Almost worth being Frontlined.


Sunday 5 August 2007

Feel the Breeze

Just for fun, a couple more pics from our trip to Dylan's a couple of weekends ago. The first is on the steps of the summer house, me on the left, Meggie on the right, and you may be able to spot Mum's skirt and a bit of bag behind us. In the other pic, Dylan himself. Ahhhh sigh!

In that pic we are looking quite shaggy. We had, allegedly, also started itching and scratching too much for comfort, so today we have all three been blitzed to within an inch (or more accurately 5mm). Despite temperatures soaring up towards 28 degrees, Dad wrestled all three of us into submission. We are buzzed over with the No 5's, and then we were serially showered and shampood with the old "8 in 1, "White Pearl" with pearlescent whiteners" No less. Only the best for us (Says Dad, although I suspect he grabbed it in Pets Are Us just 'coz it had a westie on the front) - made in Hauppauge, NY 11788 ( see ). Aren't we the posh ones.

I strongly suspect that this white scented brilliance may be shortly replaced by the stench of "Frontline" and it's parrafin-y solvent, but for now I'm swanking around dazzling everybody with my immaculateness.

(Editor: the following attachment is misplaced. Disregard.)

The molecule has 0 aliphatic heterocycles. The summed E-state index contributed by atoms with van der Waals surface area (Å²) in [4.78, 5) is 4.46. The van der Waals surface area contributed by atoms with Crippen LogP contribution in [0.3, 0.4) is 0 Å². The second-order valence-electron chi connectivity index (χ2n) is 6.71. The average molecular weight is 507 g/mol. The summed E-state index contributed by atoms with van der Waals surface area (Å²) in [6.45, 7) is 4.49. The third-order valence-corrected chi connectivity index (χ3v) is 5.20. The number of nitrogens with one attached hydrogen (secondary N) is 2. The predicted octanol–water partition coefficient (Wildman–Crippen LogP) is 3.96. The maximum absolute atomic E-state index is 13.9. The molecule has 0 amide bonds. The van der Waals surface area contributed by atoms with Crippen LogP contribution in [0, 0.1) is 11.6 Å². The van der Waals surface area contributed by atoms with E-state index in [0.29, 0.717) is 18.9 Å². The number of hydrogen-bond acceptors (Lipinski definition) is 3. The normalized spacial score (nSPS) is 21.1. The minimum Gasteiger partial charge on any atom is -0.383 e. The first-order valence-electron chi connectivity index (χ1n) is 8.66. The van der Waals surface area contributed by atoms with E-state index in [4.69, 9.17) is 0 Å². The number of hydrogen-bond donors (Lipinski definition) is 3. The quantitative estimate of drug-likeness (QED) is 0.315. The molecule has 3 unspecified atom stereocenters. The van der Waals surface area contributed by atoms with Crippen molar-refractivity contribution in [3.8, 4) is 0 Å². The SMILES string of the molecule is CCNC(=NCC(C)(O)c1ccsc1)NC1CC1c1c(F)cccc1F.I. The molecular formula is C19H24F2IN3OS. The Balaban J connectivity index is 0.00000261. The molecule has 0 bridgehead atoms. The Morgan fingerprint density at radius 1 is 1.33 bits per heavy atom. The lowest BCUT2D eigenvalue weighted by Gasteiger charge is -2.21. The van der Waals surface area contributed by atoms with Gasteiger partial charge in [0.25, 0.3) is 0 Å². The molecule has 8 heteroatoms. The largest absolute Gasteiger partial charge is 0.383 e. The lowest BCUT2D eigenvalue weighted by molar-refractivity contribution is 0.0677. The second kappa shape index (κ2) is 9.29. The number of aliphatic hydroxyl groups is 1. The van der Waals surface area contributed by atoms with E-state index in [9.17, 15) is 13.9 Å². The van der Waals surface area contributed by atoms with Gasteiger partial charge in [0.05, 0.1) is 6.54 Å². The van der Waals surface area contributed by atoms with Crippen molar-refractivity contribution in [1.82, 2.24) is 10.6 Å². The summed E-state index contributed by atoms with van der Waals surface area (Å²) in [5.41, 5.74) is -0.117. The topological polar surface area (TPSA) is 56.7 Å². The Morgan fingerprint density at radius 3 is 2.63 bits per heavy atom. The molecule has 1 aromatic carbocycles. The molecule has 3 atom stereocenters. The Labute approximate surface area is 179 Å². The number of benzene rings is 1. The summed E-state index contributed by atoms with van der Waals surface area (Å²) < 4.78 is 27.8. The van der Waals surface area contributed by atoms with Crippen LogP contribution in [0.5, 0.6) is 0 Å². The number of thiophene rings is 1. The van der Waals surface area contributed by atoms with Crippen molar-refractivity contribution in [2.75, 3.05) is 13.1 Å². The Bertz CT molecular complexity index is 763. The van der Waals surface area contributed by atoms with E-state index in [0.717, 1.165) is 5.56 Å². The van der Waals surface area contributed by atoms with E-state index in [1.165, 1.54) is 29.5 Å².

Mum and Dad are soon off to Diamond's for a bite of lunch. It's too hot to walk, so I expect we'll be abandonned.... AGAIN.

Deefs, Designer Babe

Saturday 4 August 2007

Metal Dog

Coo - twice in one day. trying to make up for the missing days no doubt. The Neice is now collected by her gang and we have the house back and the terrace to ourselves to chill out in.

My pic today is of a superb scrap metal dog who "lives" in the garden of my new chum Dylan, and his Dad the Guitar Man (Wham a lam a lam a lam a Rock and Roll is King!). His legs are made of bent copper pipe and his neck is a long twangy spring, so it nods gently in the breeze.